Fluoropolymers 2: Properties

Hardcover | November 30, 1999

EditorGareth G. Hougham, Patrick E. Cassidy, Ken Johns

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The fluorine atom, by virtue of its electronegativity, size and bond strength with carbon, can be used to create compounds with remarkable properties. Small molecules containing fluorine have many positive impacts on everyday life of which blood substitutes, pharmaceuticals and surface modifiers are only a few examples. Fluoropolymers, too, while traditionally associated with extreme high-performance applications have found their way into our homes, our clothing and even our language. Much progress has been made in understanding the sometimes confounding properties of fluoropolymers. Computer simulation is now contributing to this with new fluorine force fields and other parameters, bringing realistic prediction within reach of the practicing physical chemist. Fluoropolymers 1: Synthesis and Fluoropolymers 2: Properties attempt to bring together in one place the chemistry, physics and engineering properties of fluoropolymers. The collection was intended to provide balance between breadth and depth, with contributions ranging from the introduction of fluoropolymer structure-property relationships, to reviews of subfields, to more focused topical reports.

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The fluorine atom, by virtue of its electronegativity, size and bond strength with carbon, can be used to create compounds with remarkable properties. Small molecules containing fluorine have many positive impacts on everyday life of which blood substitutes, pharmaceuticals and surface modifiers are only a few examples. Fluoropol...

Format:HardcoverDimensions:425 pages, 9.21 × 6.14 × 0.04 inPublished:November 30, 1999Publisher:Springer USLanguage:English

The following ISBNs are associated with this title:

ISBN - 10:0306460610

ISBN - 13:9780306460616

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Table of Contents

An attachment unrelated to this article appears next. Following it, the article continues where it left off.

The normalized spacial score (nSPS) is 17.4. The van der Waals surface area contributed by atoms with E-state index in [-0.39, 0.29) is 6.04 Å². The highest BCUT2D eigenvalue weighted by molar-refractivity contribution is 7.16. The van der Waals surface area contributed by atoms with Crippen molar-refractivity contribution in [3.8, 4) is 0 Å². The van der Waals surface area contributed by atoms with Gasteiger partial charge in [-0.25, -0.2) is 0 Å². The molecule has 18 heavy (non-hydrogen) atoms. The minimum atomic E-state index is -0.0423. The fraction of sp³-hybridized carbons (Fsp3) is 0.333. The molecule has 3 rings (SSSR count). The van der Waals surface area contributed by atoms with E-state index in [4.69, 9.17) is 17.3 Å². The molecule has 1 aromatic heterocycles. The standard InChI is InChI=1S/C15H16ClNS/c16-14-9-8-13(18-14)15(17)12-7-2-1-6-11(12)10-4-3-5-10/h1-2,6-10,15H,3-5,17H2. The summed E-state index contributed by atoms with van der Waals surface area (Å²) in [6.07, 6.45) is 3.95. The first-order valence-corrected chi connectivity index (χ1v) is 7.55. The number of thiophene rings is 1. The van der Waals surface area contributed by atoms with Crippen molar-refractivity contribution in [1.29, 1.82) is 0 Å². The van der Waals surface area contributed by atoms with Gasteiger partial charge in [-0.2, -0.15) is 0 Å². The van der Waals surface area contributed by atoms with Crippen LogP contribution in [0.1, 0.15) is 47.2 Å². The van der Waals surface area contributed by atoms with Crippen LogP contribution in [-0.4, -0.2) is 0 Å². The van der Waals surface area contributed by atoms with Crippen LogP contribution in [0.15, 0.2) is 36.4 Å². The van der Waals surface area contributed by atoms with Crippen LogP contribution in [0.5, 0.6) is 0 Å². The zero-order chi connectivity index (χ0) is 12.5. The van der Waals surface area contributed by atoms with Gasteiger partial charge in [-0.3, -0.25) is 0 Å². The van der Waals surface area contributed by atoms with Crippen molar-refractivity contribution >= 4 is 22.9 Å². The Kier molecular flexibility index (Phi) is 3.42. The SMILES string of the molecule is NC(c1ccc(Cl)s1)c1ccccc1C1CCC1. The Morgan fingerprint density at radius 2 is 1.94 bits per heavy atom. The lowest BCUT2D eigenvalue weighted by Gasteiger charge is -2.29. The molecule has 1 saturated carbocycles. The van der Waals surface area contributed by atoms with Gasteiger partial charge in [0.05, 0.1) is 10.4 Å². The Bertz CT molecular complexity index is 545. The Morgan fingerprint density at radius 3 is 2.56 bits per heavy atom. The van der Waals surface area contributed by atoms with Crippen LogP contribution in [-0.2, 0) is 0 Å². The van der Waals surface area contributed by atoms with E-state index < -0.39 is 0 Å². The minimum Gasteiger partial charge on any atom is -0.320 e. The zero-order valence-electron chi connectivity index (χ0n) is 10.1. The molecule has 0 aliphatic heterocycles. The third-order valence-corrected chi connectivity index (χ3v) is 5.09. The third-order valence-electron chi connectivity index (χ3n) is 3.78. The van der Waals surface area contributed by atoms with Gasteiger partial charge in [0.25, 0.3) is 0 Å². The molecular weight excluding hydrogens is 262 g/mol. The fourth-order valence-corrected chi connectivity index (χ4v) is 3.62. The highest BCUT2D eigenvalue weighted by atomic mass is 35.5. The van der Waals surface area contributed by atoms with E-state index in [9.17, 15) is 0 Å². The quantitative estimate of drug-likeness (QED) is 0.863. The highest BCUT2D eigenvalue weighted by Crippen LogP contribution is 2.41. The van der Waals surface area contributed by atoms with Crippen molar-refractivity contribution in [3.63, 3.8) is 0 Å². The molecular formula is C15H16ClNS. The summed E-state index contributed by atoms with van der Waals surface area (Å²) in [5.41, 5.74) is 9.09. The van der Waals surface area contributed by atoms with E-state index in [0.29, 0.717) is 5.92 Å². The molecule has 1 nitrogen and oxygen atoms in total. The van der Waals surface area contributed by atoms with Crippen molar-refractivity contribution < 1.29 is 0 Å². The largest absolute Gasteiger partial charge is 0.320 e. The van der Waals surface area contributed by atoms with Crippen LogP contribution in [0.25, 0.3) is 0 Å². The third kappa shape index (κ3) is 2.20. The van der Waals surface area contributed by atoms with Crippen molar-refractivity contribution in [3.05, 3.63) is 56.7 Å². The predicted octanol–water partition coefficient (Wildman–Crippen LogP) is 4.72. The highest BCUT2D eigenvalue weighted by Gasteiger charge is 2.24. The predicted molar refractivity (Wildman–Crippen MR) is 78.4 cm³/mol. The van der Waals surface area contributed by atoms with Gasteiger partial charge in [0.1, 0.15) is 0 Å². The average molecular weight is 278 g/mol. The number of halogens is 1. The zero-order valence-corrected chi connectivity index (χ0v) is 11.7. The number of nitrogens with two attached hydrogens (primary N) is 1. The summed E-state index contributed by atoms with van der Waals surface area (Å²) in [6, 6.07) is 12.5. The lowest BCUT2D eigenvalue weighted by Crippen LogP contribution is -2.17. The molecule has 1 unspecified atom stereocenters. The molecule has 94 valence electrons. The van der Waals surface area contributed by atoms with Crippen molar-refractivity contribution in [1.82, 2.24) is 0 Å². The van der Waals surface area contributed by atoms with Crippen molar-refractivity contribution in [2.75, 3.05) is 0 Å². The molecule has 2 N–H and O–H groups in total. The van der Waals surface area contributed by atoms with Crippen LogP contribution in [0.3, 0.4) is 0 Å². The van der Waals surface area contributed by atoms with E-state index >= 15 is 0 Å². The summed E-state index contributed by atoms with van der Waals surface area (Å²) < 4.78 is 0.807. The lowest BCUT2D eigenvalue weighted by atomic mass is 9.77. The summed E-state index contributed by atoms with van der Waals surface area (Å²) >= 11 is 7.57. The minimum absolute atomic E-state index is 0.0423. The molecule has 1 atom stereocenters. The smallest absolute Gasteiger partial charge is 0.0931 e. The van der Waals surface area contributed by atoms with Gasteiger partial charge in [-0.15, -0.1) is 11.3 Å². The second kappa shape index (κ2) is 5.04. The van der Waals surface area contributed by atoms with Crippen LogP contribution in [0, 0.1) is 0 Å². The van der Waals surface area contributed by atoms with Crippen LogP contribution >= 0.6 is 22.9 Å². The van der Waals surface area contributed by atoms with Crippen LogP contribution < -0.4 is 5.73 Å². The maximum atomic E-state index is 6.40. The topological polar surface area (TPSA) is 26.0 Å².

Fluoropolymers 1: Synthesis: Preface; G.G. Hougham. I. Synthesis: 1. Polyacrylates containing the Hexafluoroisopropylidene Function in the Pendant Groups; V.S. Reddy, et al. 2. Fluorinated Cyanate Polymers; A. Snow, L. Buckley. 3. Polymers from the Thermal 2 pi+2 pi Cyclodimerization of Fluorinated Olefins; D. Babb. 4. Functional Fluromonomers and Fluoropolymers; Ming-H. Hung, et al. 5. Use of Original Fluorinated Telomers in the Synthesis of Hybrid Silicones; B. Ameduri, et al. 6. Chlorotrifluoroethylene Suspension Polymerization; M.H. Andrus Jr., et al. 7. Fluorinated Polymers with Functional Groups: Synthesis and Application. LB-Films from Functional Fluoropolymers; B.V. Mislavsky. 8. Synthesis of Fluorinated Poly(arylethers) containing 1,4-Naphthalene Moieties; F. Mercer, et al. 9. Synthesis and Properties of Fluorine-Containing Aromatic Condensation Polymers obtained from Bisphenol-A F and its Derivatives; S. Nakamura, Y. Nishimoto. 10. Novel Fluorinated Block Copolymers Synthesis and Application; S. Oestrich, M. Antonietti. 11. Synthesis and Structure-Property Relationships of Low-Dielectric-Constant Fluorinated Polyacrylates; H.S.W. Hu, J.R. Griffith. 12. Epoxy Networks from a Fluorodiimidediol; H.S.W. Hu, J.R. Griffith. 13. Synthesis of Fluoropolymers in Liquid and Supercritical Carbon Dioxide Solvent Systems; J.P. Young, et al. II. Direct Fluorination: 14. Direct Fluorination of Polymers; R.J. Lagow, Han-Chao Wei. 15. Surface Fluorination of Polymers Using Xenon Difluoride; G. Barsamian, V. B. Sokolov. 16. New Surface Fluorinated Products; P.A.B. Carstens, et al. 17. Modified Surface Properties of Technical Yarns; M. Weber, D. Shilo. III. Vapour Deposition: 18. Vapour Deposition Polymerization as a Route to Fluorinated Polymers; J.A. Moore,Chi-I Lang. 19. Ultrathin PTFE, PVDF, and FEP Coatings Deposited using Plasma-Assisted Physical Vapour Deposition; K.J. Lawson, J.R. Nicholls. Index Fluoropolymers 2: Properties: I. Processing, Structure and Properties. 1. A Perspective on Solid State Microstructure in Polytetrafluoroethylene; T. Davidson, et al. 2. Teflon AF: A Family of Amorphous Fluoropolymers with Extraordinary Properties; P. Resnick, W. Buck. 3. Supercritical Fluids for Coatings from Analysis to Xenon: A Brief Overview; K. Johns, G. Stead. 4. The Material Properties of Fluoropolymers and Perfluoroalkyl-Based Polymers; R. Thomas. 5. Excimer Laser-Induced Ablation of Doped Poly(tetrafluoroethylene); C. Davis, et al. 6. Novel Solvent and Dispersal Systems for Fluoropolymers and Silicones; M. Grenfell. 7. Fluoropolymer Alloys&endash;Performance Optimization of PVDF Alloy; S. Lin, K. Argasanski. 8. The Solubility of Poly(tetrafluoroethylene) and its Copolymers; W. Tuminello. 9. Structure-Property Relations based on Fluoropolyether Macromers Coatings; S. Turri, et al. II. Modeling and Simulation: 10. Molecular Modeling of Fluoropolymers: Fluorotetrafluroethylene; B.L. Farmer, et al. 11. Material Behavior of Poly(vinylidene fluoride) Deduced from Molecular Modeling; G. Rutledge, J.D. Carbeck. 12. Application of Chemical Graph Theory for the Estimation of the Dielectric Constant of Polymides; B. Sherman, V. Galiatsatos. III. Fluorine-Containig Polymides: 13. Fluorine Containing Polymides; G. Hougham. 14. Synthesis and Properties of Perfluorinated Polymides; S. Ando, et al 15. Synthesis and Properties of Partially Fluorinated Polymides for Optical Applications; T. Matsura, et al. 16. Novel organo-Soluble Fluorinated Polyimides for Optical, Microeletronic and Fiber Applications; F.W. Harris, et al. 17. Application of Fluorine-19 NMR Toward Chemistry of Imide Materials in Solution; C.D. Smith, et al.